One of the other barriers to developing a realistic view of a person with unusually high intelligence is the fact that there is a greater diversity of abilities, interests and behaviors among the gifted than one finds in other populations. Most people live within the range of normal ability. While there is a great deal of diversity among people within this range, there are certain abilities which people do not expect to find within this population. A person of normal intelligence has no expectation that they must have a photographic memory, be able to speed read, memorize pi to 1000 digits, come up with ideas that turn the world on its head, learn multiple foreign languages quickly, create whole new fictional universes, etc. They do not feel pressure to maintain their “normal” status by exhibiting characteristics held by others in the normal range. No one would say, “I can’t seem to get the hang of knitting, so that must mean that I don’t have normal intelligence.”
OTOH, when looking at the gifted population, there is the same range of abilities found among normal people plus a dizzying array of other potential markers for intelligence. It would be impossible for one human being, no matter how intellectually gifted, to encompass all of the potential abilities of the human mind at its best. For this reason, it is pretty much impossible to create a check list of unusual abilities that a person must have in order to be called gifted. Rather, giftedness is assessed by comparing someone to what is normal and looking at how far outside the range of normal a person is. Instead of using this measure, gifted people tend to assess themselves completely differently: how they compare to other people who are gifted. Many people will look at someone who is gifted in ways that they are not, think to themselves, “well that person is really smart and I’m not anything like them, so I must not be really smart.” And the second person may also say to themselves, “well, that person is really smart and I’m not like them, so I must not be really smart.” What is so funny is that the two may have the same IQ. We have a strong tendency to write off the things we are exceptionally good at as “just what I do”, “no big deal”, “easy”, “anyone could do it if they wanted”, etc. Then we look at those who have abilities we don’t have, use them as the stick by which we measure unusual intelligence and find ourselves lacking. (This article has a good explanation of this dynamic.)
Again, unusually high intelligence is an unearned trait. We tend not to value what we do not earn. But if we cannot acknowledge that we do have unusual abilities, it will be hard for us to develop them to their fullest extent in order to actually do something worth being proud of with them. We need to value our abilities, not because they are just so magical and special and set us apart as better than others. We need to value them so that we can develop them. For this reason, some people refer to highly intelligent people as “high potential” rather than gifted.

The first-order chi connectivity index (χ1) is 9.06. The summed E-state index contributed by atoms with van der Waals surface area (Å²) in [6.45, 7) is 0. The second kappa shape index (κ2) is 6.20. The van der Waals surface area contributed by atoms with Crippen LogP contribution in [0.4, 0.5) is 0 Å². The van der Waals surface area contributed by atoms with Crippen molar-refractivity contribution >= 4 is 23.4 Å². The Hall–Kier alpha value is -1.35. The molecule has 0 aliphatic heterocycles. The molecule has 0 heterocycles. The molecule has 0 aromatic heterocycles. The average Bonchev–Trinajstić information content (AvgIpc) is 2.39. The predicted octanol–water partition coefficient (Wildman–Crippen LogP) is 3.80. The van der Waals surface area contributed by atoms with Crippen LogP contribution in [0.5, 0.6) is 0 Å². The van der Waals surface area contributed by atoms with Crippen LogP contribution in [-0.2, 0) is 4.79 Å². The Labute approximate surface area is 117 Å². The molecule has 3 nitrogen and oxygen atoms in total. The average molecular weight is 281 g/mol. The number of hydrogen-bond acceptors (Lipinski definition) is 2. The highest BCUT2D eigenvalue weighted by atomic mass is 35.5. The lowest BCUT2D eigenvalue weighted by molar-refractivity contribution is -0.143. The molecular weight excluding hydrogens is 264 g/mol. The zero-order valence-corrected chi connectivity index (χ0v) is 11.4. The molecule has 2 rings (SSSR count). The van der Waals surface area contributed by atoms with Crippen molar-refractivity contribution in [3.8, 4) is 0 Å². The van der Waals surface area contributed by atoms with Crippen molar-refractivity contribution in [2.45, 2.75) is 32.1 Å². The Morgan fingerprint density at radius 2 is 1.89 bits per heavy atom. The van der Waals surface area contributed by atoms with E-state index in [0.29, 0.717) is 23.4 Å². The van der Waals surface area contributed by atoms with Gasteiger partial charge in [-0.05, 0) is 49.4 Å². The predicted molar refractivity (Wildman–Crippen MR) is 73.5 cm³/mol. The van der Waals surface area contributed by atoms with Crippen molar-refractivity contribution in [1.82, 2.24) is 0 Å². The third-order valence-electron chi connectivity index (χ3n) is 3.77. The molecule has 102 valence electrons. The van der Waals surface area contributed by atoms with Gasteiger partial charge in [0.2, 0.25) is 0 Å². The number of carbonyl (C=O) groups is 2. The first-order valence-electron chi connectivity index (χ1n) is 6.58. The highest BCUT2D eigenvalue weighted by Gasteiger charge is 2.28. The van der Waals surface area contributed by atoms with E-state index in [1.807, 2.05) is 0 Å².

If we can get a clearer view of our own abilities, free from the misconceptions about what it means and looks like to be gifted, then we will be in a better position to actually reach that potential. When I think of the number of things that I didn’t attempt to do or even view as a possibility as a young person because those were things that “other, smarter people” do, it makes me cringe. The simple fact is that being unusually smart is neither inherently good or bad. Unusual intelligence brings a lot of potential pitfalls as well as potential accomplishments. It is my opinion that we have the best chance of overcoming the pitfalls and attaining the potential when we have a reasonable, clearheaded view of ourselves. Sometimes that means having the courage to say, “I’m a really intelligent person” and not modifying or apologizing for that. Besides, you probably won’t be telling the people around you anything they don’t already know. For reasons such as those above, the smartest people are sometimes the last to really know.
BTW, if you or your kids are (or think you are) gifted, I would highly recommend checking out the Hoagies’ Gifted website. It is a great clearinghouse of resources, links and information. In particular, I have found the “gifted adults” page very useful. It’s all well and fine to learn about the kids and their needs, but if you aren’t at peace with your own giftedness, it will be hard to raise a child who is a peace with theirs.